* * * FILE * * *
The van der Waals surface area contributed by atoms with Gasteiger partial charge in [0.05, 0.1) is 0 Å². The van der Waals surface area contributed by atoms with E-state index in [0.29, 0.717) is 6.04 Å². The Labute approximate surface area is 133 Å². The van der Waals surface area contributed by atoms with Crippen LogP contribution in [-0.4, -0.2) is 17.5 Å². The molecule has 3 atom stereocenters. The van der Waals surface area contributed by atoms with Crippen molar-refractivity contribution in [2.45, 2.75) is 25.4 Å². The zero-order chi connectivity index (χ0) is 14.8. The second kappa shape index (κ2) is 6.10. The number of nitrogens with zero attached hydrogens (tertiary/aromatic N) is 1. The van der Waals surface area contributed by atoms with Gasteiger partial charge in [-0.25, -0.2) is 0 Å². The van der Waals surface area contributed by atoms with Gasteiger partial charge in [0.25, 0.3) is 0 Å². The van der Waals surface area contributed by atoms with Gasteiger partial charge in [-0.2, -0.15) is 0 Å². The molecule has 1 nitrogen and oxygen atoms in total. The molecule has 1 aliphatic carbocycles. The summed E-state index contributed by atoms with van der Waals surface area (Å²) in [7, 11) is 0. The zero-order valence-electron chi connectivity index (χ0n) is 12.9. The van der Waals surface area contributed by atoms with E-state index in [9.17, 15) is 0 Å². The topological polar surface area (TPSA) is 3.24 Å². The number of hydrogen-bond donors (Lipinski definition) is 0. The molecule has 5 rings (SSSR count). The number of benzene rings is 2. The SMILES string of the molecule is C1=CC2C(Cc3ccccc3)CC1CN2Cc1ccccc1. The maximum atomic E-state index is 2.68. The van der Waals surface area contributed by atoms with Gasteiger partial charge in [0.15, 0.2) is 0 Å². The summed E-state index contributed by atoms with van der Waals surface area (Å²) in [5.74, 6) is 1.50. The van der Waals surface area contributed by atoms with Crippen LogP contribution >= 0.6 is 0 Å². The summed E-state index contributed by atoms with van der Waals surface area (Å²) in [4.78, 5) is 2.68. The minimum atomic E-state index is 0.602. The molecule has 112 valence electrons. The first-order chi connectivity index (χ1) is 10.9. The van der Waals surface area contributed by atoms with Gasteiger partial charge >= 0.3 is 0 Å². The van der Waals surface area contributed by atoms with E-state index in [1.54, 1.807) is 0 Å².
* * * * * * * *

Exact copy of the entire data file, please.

The van der Waals surface area contributed by atoms with Gasteiger partial charge in [0.05, 0.1) is 0 Å². The van der Waals surface area contributed by atoms with E-state index in [0.29, 0.717) is 6.04 Å². The Labute approximate surface area is 133 Å². The van der Waals surface area contributed by atoms with Crippen LogP contribution in [-0.4, -0.2) is 17.5 Å². The molecule has 3 atom stereocenters. The van der Waals surface area contributed by atoms with Crippen molar-refractivity contribution in [2.45, 2.75) is 25.4 Å². The zero-order chi connectivity index (χ0) is 14.8. The second kappa shape index (κ2) is 6.10. The number of nitrogens with zero attached hydrogens (tertiary/aromatic N) is 1. The van der Waals surface area contributed by atoms with Gasteiger partial charge in [-0.25, -0.2) is 0 Å². The van der Waals surface area contributed by atoms with Gasteiger partial charge in [0.25, 0.3) is 0 Å². The van der Waals surface area contributed by atoms with Gasteiger partial charge in [-0.2, -0.15) is 0 Å². The molecule has 1 nitrogen and oxygen atoms in total. The molecule has 1 aliphatic carbocycles. The summed E-state index contributed by atoms with van der Waals surface area (Å²) in [7, 11) is 0. The zero-order valence-electron chi connectivity index (χ0n) is 12.9. The van der Waals surface area contributed by atoms with E-state index in [9.17, 15) is 0 Å². The topological polar surface area (TPSA) is 3.24 Å². The number of hydrogen-bond donors (Lipinski definition) is 0. The molecule has 5 rings (SSSR count). The number of benzene rings is 2. The SMILES string of the molecule is C1=CC2C(Cc3ccccc3)CC1CN2Cc1ccccc1. The maximum atomic E-state index is 2.68. The van der Waals surface area contributed by atoms with Gasteiger partial charge in [0.15, 0.2) is 0 Å². The summed E-state index contributed by atoms with van der Waals surface area (Å²) in [5.74, 6) is 1.50. The van der Waals surface area contributed by atoms with Crippen LogP contribution >= 0.6 is 0 Å². The summed E-state index contributed by atoms with van der Waals surface area (Å²) in [4.78, 5) is 2.68. The minimum atomic E-state index is 0.602. The molecule has 112 valence electrons. The first-order chi connectivity index (χ1) is 10.9. The van der Waals surface area contributed by atoms with Gasteiger partial charge >= 0.3 is 0 Å². The van der Waals surface area contributed by atoms with E-state index in [1.54, 1.807) is 0 Å².